If we think 20th century cohesion disappeared because of few policy tweaks, we'll be deluded into thinking we can get it back (minus the bad parts, somehow) with a few countertweaks. And then we'll waste our time trying to eliminate fragmentation, when we'd be better off thinking about how to mitigate its consequences.
This is one of his best essays. However, PG is making an assumption here that is incorrect:
Which in turn means the variation in the amount of wealth people can create has not only been increasing, but accelerating.
The assumption that he is making is that wealth is something that has to do with work. If anything, to date, wealth has little to do with work, and more to do with organization. For example, technology did not enable Mark Zuckerberg to do enormous amounts of work. It enabled him to organize communication and to create an efficient organization to execute it. Same with Uber. Same with Ford. Those performing work get little wealth, whereas those performing organization get a lot.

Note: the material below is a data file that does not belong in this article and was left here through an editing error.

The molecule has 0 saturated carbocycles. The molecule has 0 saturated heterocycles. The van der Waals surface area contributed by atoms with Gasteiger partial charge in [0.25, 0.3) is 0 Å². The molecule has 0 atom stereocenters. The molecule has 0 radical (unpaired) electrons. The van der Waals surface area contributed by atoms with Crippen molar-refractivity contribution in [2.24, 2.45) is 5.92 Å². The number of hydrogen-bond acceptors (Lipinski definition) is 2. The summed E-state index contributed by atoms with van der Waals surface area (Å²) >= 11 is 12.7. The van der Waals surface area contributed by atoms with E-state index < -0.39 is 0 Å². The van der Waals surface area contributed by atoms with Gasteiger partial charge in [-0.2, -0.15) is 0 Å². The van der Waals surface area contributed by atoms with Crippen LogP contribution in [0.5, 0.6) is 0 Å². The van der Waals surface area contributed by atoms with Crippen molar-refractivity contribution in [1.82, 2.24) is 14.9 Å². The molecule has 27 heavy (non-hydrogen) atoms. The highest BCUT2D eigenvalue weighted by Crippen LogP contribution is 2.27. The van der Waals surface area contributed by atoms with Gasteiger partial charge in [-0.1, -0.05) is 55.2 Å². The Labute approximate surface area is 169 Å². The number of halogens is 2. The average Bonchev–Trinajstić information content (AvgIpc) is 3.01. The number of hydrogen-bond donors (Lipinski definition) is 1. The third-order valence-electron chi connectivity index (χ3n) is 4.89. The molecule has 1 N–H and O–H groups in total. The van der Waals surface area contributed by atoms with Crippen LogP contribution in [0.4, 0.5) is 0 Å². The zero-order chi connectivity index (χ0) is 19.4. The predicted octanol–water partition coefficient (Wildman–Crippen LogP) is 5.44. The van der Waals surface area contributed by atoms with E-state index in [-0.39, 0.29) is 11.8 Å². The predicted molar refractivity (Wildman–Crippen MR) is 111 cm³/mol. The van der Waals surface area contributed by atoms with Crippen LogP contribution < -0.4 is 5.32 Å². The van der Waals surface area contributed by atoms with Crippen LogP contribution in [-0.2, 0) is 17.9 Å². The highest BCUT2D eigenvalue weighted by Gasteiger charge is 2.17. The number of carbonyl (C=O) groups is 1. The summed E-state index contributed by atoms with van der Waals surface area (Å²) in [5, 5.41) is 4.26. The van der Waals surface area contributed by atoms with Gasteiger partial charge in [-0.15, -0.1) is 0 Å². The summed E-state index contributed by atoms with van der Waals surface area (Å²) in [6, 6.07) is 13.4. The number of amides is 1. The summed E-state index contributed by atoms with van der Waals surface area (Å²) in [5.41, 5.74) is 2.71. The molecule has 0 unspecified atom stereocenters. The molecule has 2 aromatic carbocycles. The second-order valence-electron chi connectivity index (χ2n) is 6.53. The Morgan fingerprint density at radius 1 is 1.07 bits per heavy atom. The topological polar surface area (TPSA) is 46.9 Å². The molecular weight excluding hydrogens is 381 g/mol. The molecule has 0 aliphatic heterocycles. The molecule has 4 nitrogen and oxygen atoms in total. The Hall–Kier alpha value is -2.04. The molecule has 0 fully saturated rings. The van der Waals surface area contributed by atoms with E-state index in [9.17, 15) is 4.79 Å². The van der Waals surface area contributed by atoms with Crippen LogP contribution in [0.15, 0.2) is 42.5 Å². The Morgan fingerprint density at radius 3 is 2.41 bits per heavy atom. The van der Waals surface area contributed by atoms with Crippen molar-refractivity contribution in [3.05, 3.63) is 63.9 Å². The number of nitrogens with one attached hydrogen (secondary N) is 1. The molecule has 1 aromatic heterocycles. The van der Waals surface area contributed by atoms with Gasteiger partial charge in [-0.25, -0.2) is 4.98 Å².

Decentralization of organization is going to upend this ecosystem. In time, the ability to drive a stranger across town for money will be a matter of leveraging a decentralized network. It will be a public resource, not administered by government, but simple there, like air. Furthermore, money is a poor proxy for value, and it does not have a reputation component. Reputation is going to become part of wealth.